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פותח על ידי קלירמאש פתרונות בע"מ -
Preformed antifungal compounds of lemon fruit: Citral and its relation to disease resistance
Year:
1995
Authors :
בן-יהושע, שמשון
;
.
רודוב, ויקטור
;
.
Volume :
43
Co-Authors:
Rodov, V., Department of Postharvest Science of Fresh Produce, ARO, Volcani Center, P.O. Box 6, Bet Dagan 50250, Israel
Ben-Yehoshua, S., Department of Postharvest Science of Fresh Produce, ARO, Volcani Center, P.O. Box 6, Bet Dagan 50250, Israel
De Qiu, F., Department of Postharvest Science of Fresh Produce, ARO, Volcani Center, P.O. Box 6, Bet Dagan 50250, Israel, Department of Botany and Plant Sciences, University of California, Riverside, CA 92521, United States
Kim, J.J., Department of Postharvest Science of Fresh Produce, ARO, Volcani Center, P.O. Box 6, Bet Dagan 50250, Israel, Department of Forestry, Kon-Kuk University, 133-701 Seoul, South Korea
Ashkenazi, R., Department of Plant Protection, Ministry of Agriculture of the State of Israel, Bet Dagan 50250, Israel
Facilitators :
From page:
1057
To page:
1061
(
Total pages:
5
)
Abstract:
The young mature-green lemon fruit manifests a significantly lower level of postharvest decay as compared to the older yellow fruit. Inoculation with Penicillium digitatum Sacc. demonstrated that the resistance of young fruit to decay is related to a factor localized in the oil glands of the flavedo. The main antifungal compound of lemon flavedo was identified as the monoterpene aldehyde citral. The flavedo of green lemon contained 1.5-2 times higher levels of citral as compared to the yellow fruit. In parallel with citral decline, the flavedo extracts of yellow lemons exhibited an increased level of the monoterpene ester neryl acetate, which exerted practically no inhibitory activity against P. digitatum and, in concentrations below 500 ppm, even stimulated development of the pathogen. During long-term storage of lemon fruit, citral concentration decreased in parallel with the decline of antifungal activity in the peel and with an increase of decay incidence. It is suggested that the level of citral in the flavedo is related to the resistance of lemon fruit to postharvest decay. © 1995 American Chemical Society.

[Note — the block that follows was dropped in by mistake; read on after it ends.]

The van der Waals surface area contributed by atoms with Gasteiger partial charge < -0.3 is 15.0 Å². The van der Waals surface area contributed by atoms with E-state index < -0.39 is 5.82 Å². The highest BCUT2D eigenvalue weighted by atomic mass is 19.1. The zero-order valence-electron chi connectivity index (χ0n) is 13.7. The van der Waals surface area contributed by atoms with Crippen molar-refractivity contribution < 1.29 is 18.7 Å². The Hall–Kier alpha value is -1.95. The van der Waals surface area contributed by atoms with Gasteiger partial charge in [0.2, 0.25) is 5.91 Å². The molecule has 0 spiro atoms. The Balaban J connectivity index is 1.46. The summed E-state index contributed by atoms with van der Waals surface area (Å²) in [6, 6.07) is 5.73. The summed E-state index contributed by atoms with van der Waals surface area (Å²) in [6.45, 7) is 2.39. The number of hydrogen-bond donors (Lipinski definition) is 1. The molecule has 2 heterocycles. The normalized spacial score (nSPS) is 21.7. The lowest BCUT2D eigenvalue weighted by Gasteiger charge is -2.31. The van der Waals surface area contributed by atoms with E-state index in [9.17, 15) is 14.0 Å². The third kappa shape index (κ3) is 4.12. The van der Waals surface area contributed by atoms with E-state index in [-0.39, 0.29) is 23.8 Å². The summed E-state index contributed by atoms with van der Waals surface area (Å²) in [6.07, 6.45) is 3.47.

Note:
Related Files :
Antifungal compounds
citral
Citrus limon
disease resistance
Postharvest
עוד תגיות
תוכן קשור
More details
DOI :
Article number:
Affiliations:
Database:
סקופוס
Publication Type:
מאמר
;
.
Language:
אנגלית
Editors' remarks:
ID:
32537
Last updated date:
02/03/2022 17:27
Creation date:
17/04/2018 01:10
You may also be interested in
Scientific Publication
Preformed antifungal compounds of lemon fruit: Citral and its relation to disease resistance
43
Rodov, V., Department of Postharvest Science of Fresh Produce, ARO, Volcani Center, P.O. Box 6, Bet Dagan 50250, Israel
Ben-Yehoshua, S., Department of Postharvest Science of Fresh Produce, ARO, Volcani Center, P.O. Box 6, Bet Dagan 50250, Israel
De Qiu, F., Department of Postharvest Science of Fresh Produce, ARO, Volcani Center, P.O. Box 6, Bet Dagan 50250, Israel, Department of Botany and Plant Sciences, University of California, Riverside, CA 92521, United States
Kim, J.J., Department of Postharvest Science of Fresh Produce, ARO, Volcani Center, P.O. Box 6, Bet Dagan 50250, Israel, Department of Forestry, Kon-Kuk University, 133-701 Seoul, South Korea
Ashkenazi, R., Department of Plant Protection, Ministry of Agriculture of the State of Israel, Bet Dagan 50250, Israel
Preformed antifungal compounds of lemon fruit: Citral and its relation to disease resistance
The young mature-green lemon fruit manifests a significantly lower level of postharvest decay as compared to the older yellow fruit. Inoculation with Penicillium digitatum Sacc. demonstrated that the resistance of young fruit to decay is related to a factor localized in the oil glands of the flavedo. The main antifungal compound of lemon flavedo was identified as the monoterpene aldehyde citral. The flavedo of green lemon contained 1.5-2 times higher levels of citral as compared to the yellow fruit. In parallel with citral decline, the flavedo extracts of yellow lemons exhibited an increased level of the monoterpene ester neryl acetate, which exerted practically no inhibitory activity against P. digitatum and, in concentrations below 500 ppm, even stimulated development of the pathogen. During long-term storage of lemon fruit, citral concentration decreased in parallel with the decline of antifungal activity in the peel and with an increase of decay incidence. It is suggested that the level of citral in the flavedo is related to the resistance of lemon fruit to postharvest decay. © 1995 American Chemical Society.
Scientific Publication
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